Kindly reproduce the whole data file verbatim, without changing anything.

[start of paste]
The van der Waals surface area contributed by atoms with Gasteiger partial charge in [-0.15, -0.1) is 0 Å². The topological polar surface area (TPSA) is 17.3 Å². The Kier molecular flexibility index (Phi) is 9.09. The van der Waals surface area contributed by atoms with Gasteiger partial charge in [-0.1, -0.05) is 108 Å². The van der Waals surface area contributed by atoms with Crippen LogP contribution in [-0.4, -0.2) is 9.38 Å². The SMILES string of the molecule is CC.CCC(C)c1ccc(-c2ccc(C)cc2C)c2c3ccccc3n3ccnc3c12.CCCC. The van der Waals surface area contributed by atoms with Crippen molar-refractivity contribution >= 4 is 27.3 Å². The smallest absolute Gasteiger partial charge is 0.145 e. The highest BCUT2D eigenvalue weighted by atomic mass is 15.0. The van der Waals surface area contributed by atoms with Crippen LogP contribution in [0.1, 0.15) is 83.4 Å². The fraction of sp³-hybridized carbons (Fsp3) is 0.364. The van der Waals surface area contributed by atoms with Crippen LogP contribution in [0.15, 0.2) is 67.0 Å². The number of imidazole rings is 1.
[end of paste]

The van der Waals surface area contributed by atoms with Gasteiger partial charge in [-0.15, -0.1) is 0 Å². The topological polar surface area (TPSA) is 17.3 Å². The Kier molecular flexibility index (Phi) is 9.09. The van der Waals surface area contributed by atoms with Gasteiger partial charge in [-0.1, -0.05) is 108 Å². The van der Waals surface area contributed by atoms with Crippen LogP contribution in [-0.4, -0.2) is 9.38 Å². The SMILES string of the molecule is CC.CCC(C)c1ccc(-c2ccc(C)cc2C)c2c3ccccc3n3ccnc3c12.CCCC. The van der Waals surface area contributed by atoms with Crippen molar-refractivity contribution >= 4 is 27.3 Å². The smallest absolute Gasteiger partial charge is 0.145 e. The highest BCUT2D eigenvalue weighted by atomic mass is 15.0. The van der Waals surface area contributed by atoms with Crippen LogP contribution in [0.1, 0.15) is 83.4 Å². The fraction of sp³-hybridized carbons (Fsp3) is 0.364. The van der Waals surface area contributed by atoms with Crippen LogP contribution in [0.15, 0.2) is 67.0 Å². The number of imidazole rings is 1.